Today on the First Sunday of Lent we have the account of the temptations of the Lord in wilderness. Last year we read the account from Mark’s gospel with the simple statement – he was tempted by Satan. This year we have read the account from Luke with the full story of the three temptations. They seem extraordinarily vivid – the stuff of nightmares. Forty days in the wilderness on one’s own with minimum food, this is a time when human resistance is at its weakest – a time of visions and strange imaginations. It is possible to think of these as stories of actual happenings – but it is also possible to think of them almost as parables – stories that the Lord told to his disciples at a later date to explain the meaning of temptations.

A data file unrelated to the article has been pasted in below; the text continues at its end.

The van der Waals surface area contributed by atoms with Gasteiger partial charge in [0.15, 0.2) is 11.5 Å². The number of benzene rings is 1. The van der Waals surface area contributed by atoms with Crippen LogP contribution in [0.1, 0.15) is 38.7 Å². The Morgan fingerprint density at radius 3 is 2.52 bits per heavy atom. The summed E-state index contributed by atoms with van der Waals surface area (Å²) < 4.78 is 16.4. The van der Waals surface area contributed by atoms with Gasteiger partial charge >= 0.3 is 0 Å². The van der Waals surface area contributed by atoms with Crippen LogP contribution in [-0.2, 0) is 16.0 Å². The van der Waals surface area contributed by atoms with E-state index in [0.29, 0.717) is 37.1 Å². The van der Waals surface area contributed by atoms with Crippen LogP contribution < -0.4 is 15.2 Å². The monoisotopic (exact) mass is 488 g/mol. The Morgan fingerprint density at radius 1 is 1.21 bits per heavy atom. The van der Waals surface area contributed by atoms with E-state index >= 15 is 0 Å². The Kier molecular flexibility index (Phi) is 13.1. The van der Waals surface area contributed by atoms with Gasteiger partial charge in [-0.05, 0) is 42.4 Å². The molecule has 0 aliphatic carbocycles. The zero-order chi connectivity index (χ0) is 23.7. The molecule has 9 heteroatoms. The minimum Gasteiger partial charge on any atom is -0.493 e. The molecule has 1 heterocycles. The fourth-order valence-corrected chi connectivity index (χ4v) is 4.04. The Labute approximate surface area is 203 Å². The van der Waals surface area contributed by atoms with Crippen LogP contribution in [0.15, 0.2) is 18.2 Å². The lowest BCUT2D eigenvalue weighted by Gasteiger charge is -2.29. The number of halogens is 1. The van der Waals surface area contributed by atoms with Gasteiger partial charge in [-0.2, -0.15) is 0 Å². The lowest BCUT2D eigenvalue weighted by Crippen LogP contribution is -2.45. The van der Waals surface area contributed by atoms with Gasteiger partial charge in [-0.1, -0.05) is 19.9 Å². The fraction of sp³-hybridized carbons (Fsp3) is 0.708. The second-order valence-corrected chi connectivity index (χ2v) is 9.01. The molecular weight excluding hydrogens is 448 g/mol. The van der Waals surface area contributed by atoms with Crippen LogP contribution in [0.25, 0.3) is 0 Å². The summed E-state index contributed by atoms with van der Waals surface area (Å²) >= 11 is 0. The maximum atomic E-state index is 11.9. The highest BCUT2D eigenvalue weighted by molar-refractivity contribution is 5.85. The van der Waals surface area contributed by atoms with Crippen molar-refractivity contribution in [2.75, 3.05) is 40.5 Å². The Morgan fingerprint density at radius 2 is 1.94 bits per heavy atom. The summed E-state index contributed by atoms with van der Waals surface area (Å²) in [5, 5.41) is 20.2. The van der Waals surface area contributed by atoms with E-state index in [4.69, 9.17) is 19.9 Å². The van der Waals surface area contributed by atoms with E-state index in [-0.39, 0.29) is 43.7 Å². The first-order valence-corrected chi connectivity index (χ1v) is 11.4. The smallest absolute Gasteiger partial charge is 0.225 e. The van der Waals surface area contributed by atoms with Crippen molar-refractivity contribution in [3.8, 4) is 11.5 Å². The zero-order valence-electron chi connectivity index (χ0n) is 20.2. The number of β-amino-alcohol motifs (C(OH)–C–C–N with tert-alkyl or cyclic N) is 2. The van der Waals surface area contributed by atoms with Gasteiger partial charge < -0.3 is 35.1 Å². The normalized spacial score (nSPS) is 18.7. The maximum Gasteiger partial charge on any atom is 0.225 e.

And by trying to interpret these stories, we can see how they represent some of the great human temptations that can cause so much sin and evil in the world –
- The temptation of greed, of ownership, of an immediate satisfaction of our needs – to turn brown stones of the desert into bread that we can eat – it reminds us of our responsibility for the gifts of creation – what are we doing with it – are we remembering the needs of others and of future generations – of have our own immediate personal needs always been given priority – and the response from the Lord to the devil – man does not live on bread alone.